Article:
Aliveness (martial arts)
Aliveness, also referred to as alive training describes martial arts training methods that are spontaneous, non-scripted, and dynamic. Alive training is performed with the intent to challenge or defeat rather than to demonstrate. Aliveness has also been defined in relation to martial arts techniques as an evaluation of combat effectiveness. Some trainers, like Cus D'Amato, Kevin Rooney, Floyd Mayweather Sr., resort to the alive training, requesting both their trainees and sparring partners to do their best. Such method became known as the wars in the gym (or sometimes Philly wars by the place they reportedly originated). Others, like Angelo Dundee, prefer rather mild and less extreme methods.
Components of aliveness
Aliveness often attempts to mimic the level of resistance found in the activity the training is intended to prepare a student for, i.e. Hand-to-Hand Combat or Combat sport. According to MMA gym owner Matt Thornton, an Alive training method must incorporate Movement, including spontaneous footwork and the active resistance and intent of all parties during drills or sparring; Timing, in which there is no "predictable rhythm... pattern, [or] repeatable series of sets" which would lead students away from acquiring applicable skill; and Energy, the practice of committing, with intent and realism, a given technique during sparring, "bag work" or drills. Matt goes on to say that "...there are many things we may do that improve [our] bodies that are not 'Alive'. Its just that all of those things fall under the category of conditioning/exercise... Aliveness comes in when you include a partner."
Many believe that incorporating Aliveness into training regimens is important, if not a requisite for producing an effective martial artist. Because Alive training involves resisting opponents, sparring sessions produce situations of continuous, un-choreographed attack, an effect which cannot be replicated through the practice of rehearsed routines. Students also learn to deal with the physical pain and stresses involved in combat situations requiring high levels of exertion. Alive training imparts a sense of fluidity and spontaneity; Alive drills do not follow set patterns, and are designed to seamlessly transition from one drill to the next.
Not only Tyson's camp resorted for such extremities in the training, as Jesse Ferguson recalled Razor Ruddock (trained by George Chuvalo,) Lennox Lewis and Michael Moorer's camps employed the same philosophy of survival type of fight instead of a regular sparring.
"Alive" training methods
The Judo practice of Randori has been called an alive training method because of its unpredictability and the intense active resistance by both participants. Brazilian Jiu-Jitsu pressure-tests its techniques in an alive setting against resisting opponents. Sparring and competitions in Kyokushin Karate and Sanshou in Chinese martial arts are examples of alive practice. "Thai Pad" work in Muay Thai conditioning is an alive drill, focusing on dynamic, spontaneous and hard-contact striking training. In the "internal" Chinese martial arts, the two-person drill Pushing Hands can often be an alive training method that incorporates spontaneous throws and takedowns. In the 1930s, Zhejiang police officer Liu Jinsheng noted a decline in the aliveness of Chinese martial arts practice:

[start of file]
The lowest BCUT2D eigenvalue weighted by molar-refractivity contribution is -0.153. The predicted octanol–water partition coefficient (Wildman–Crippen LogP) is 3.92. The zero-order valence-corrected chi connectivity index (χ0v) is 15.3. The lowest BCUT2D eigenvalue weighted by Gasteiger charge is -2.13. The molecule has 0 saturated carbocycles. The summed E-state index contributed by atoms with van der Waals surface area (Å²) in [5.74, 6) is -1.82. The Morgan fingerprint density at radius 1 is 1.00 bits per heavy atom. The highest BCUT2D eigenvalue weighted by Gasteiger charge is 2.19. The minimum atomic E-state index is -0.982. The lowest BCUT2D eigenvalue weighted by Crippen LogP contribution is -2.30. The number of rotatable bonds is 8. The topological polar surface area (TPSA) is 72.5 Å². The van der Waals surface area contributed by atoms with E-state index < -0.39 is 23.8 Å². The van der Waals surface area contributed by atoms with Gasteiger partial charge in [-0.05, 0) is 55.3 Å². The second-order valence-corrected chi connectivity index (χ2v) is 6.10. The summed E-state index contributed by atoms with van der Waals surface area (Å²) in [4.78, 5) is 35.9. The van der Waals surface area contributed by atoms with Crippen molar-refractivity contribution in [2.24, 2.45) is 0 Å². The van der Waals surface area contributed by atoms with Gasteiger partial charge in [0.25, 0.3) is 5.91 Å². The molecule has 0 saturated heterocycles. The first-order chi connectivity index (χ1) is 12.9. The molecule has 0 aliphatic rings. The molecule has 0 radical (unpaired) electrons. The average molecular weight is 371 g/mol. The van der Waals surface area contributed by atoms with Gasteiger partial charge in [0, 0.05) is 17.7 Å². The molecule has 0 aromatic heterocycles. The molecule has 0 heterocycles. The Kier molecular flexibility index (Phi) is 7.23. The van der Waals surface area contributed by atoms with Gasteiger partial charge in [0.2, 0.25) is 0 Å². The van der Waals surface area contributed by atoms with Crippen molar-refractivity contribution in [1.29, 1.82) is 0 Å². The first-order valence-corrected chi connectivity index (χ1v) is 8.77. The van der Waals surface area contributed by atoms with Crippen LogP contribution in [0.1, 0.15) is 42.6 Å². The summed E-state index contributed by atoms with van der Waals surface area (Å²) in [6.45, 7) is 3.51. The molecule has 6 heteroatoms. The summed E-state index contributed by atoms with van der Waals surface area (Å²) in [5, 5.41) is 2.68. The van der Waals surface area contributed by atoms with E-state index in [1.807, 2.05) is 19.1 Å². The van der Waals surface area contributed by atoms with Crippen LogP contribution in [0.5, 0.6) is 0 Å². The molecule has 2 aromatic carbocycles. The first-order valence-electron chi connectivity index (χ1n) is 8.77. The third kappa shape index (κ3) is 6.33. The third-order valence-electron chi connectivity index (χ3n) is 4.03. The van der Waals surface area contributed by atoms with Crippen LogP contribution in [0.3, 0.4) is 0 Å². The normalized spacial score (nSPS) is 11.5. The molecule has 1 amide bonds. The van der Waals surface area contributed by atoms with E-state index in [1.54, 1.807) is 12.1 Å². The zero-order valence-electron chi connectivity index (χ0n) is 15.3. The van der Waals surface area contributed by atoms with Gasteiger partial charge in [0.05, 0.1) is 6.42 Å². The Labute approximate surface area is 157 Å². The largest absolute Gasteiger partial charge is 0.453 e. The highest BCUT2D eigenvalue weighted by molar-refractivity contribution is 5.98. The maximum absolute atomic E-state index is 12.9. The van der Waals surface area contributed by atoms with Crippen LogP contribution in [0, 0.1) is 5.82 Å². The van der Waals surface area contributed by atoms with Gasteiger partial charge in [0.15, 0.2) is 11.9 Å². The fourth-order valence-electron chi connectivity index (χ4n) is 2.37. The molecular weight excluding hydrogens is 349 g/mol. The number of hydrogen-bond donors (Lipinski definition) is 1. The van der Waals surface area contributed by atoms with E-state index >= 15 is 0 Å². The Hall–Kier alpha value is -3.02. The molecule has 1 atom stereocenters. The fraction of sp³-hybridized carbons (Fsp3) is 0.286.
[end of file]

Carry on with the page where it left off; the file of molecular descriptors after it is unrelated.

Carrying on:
...the practitioners of Shaolin and Wudang styles only pay attention to the beauty of their forms— they lack practical method and spirit...
When the ancients practiced any type of martial art, sparring and drilling techniques were one and the same. Once a fight started, techniques flowed in sequence, six or seven at a time, never giving the opponent a chance to win.
As for boxing, it is widely known that daily gym sparrings in Philadelphia, the 'middleweight capital of the world,' were often as tough as most professional fights, the dividends of this approach were that 'Philly warriors' fought with incredible determination and ability to absorb punishment. For that reason some boxers moved to Philadelphia, to spar hard and improve their skills in the toughest way.
- Badger Jones (2007). "Siling Yabulo Arnis" (PDF). Filipino Martial Arts Digest, Steven K. Dowd. pp. 32–35. Archived from the original (PDF) on 2011-07-06. Retrieved 2010-04-18.
- Scot Combs (2006). "'Aliveness' in martial arts training" (PDF). Full Circle Martial Arts. Archived from the original (PDF) on 2011-07-26. Retrieved 2010-04-18.
- Mike Tyson - Most Brutal Boxing Sparring Wars
- No Ordinary Joe, p. 298.
- Lessons From Angelo Dundee - Training & Technique
- Rafael Rosendo. "Choosing The Right School". Alliance Jiu-Jitsu Greenville. Archived from the original on 2009-07-22. Retrieved 2010-06-13.
- Matt Thornton. "Aliveness 101". Straight Blast Gym International. Archived from the original on 2009-01-07.
- Michael Zimmer (November 11, 2004). "On Aliveness In Training - An Analytic Perspective". Vorticity Martial Arts. Archived from the original on May 8, 2006.
- Adam Williss (June 23, 2007). "Fluidity in Training". The Dragon Institute Wing Chun. Archived from the original on May 23, 2009.
- Riddick Bowe vs Jesse Ferguson, HBO Program
- "Aliveness: Common Sense or Controversial?". Low Tech Combat 2.0 webzine. January 5, 2010. Archived from the original on October 1, 2010.CS1 maint: Date and year (link)
- Charles Wong (2009). "Brazilian Jiu Jitsu Techniques". Kissaki Defensive Tactics Academy. Archived from the original on April 28, 2012.
- Ben Bratko (2007). "Traditional Martial Arts". American Martial Arts Movement website.
- Quoted by Liu Jinsheng (translated by Tim Cartmell) in Chin Na Fa: Traditional Chinese Submission Grappling Techniques. (2007).
- Punching from the Shadows: Memoir of a Minor League Professional Boxer, 2018, p. 38.